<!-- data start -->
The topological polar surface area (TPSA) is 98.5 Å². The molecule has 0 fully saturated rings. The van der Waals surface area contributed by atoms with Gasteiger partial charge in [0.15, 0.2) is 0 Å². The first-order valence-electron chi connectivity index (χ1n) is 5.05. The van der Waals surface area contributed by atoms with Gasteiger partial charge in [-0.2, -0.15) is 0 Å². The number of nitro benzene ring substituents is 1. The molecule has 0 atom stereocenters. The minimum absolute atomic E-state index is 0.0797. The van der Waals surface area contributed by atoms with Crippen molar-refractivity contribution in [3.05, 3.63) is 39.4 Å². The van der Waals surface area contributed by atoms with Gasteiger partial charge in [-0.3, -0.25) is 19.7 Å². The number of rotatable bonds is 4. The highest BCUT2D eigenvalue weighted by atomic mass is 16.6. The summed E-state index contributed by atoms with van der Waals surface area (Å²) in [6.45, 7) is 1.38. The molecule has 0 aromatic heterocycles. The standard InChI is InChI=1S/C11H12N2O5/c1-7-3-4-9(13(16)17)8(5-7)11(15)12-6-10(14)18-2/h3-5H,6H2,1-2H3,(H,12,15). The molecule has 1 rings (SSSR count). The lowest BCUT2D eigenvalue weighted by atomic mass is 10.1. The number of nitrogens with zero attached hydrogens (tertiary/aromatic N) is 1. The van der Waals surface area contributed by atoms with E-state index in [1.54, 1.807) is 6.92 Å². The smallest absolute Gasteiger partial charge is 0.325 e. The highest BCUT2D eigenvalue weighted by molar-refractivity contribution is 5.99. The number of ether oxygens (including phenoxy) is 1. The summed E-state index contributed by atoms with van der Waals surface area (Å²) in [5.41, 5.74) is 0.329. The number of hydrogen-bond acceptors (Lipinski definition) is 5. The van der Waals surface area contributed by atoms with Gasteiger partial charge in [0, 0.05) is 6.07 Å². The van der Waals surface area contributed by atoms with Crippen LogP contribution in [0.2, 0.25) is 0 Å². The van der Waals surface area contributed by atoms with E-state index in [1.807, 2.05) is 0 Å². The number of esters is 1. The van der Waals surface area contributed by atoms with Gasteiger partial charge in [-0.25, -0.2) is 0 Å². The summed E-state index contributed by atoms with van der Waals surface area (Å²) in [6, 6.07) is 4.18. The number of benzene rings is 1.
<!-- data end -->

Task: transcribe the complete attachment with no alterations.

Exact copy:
The topological polar surface area (TPSA) is 98.5 Å². The molecule has 0 fully saturated rings. The van der Waals surface area contributed by atoms with Gasteiger partial charge in [0.15, 0.2) is 0 Å². The first-order valence-electron chi connectivity index (χ1n) is 5.05. The van der Waals surface area contributed by atoms with Gasteiger partial charge in [-0.2, -0.15) is 0 Å². The number of nitro benzene ring substituents is 1. The molecule has 0 atom stereocenters. The minimum absolute atomic E-state index is 0.0797. The van der Waals surface area contributed by atoms with Crippen molar-refractivity contribution in [3.05, 3.63) is 39.4 Å². The van der Waals surface area contributed by atoms with Gasteiger partial charge in [-0.3, -0.25) is 19.7 Å². The number of rotatable bonds is 4. The highest BCUT2D eigenvalue weighted by atomic mass is 16.6. The summed E-state index contributed by atoms with van der Waals surface area (Å²) in [6.45, 7) is 1.38. The molecule has 0 aromatic heterocycles. The standard InChI is InChI=1S/C11H12N2O5/c1-7-3-4-9(13(16)17)8(5-7)11(15)12-6-10(14)18-2/h3-5H,6H2,1-2H3,(H,12,15). The molecule has 1 rings (SSSR count). The lowest BCUT2D eigenvalue weighted by atomic mass is 10.1. The number of nitrogens with zero attached hydrogens (tertiary/aromatic N) is 1. The van der Waals surface area contributed by atoms with E-state index in [1.54, 1.807) is 6.92 Å². The smallest absolute Gasteiger partial charge is 0.325 e. The highest BCUT2D eigenvalue weighted by molar-refractivity contribution is 5.99. The number of ether oxygens (including phenoxy) is 1. The summed E-state index contributed by atoms with van der Waals surface area (Å²) in [5.41, 5.74) is 0.329. The number of hydrogen-bond acceptors (Lipinski definition) is 5. The van der Waals surface area contributed by atoms with Gasteiger partial charge in [0, 0.05) is 6.07 Å². The van der Waals surface area contributed by atoms with Crippen LogP contribution in [0.2, 0.25) is 0 Å². The van der Waals surface area contributed by atoms with E-state index in [1.807, 2.05) is 0 Å². The number of esters is 1. The van der Waals surface area contributed by atoms with Gasteiger partial charge in [-0.25, -0.2) is 0 Å². The summed E-state index contributed by atoms with van der Waals surface area (Å²) in [6, 6.07) is 4.18. The number of benzene rings is 1.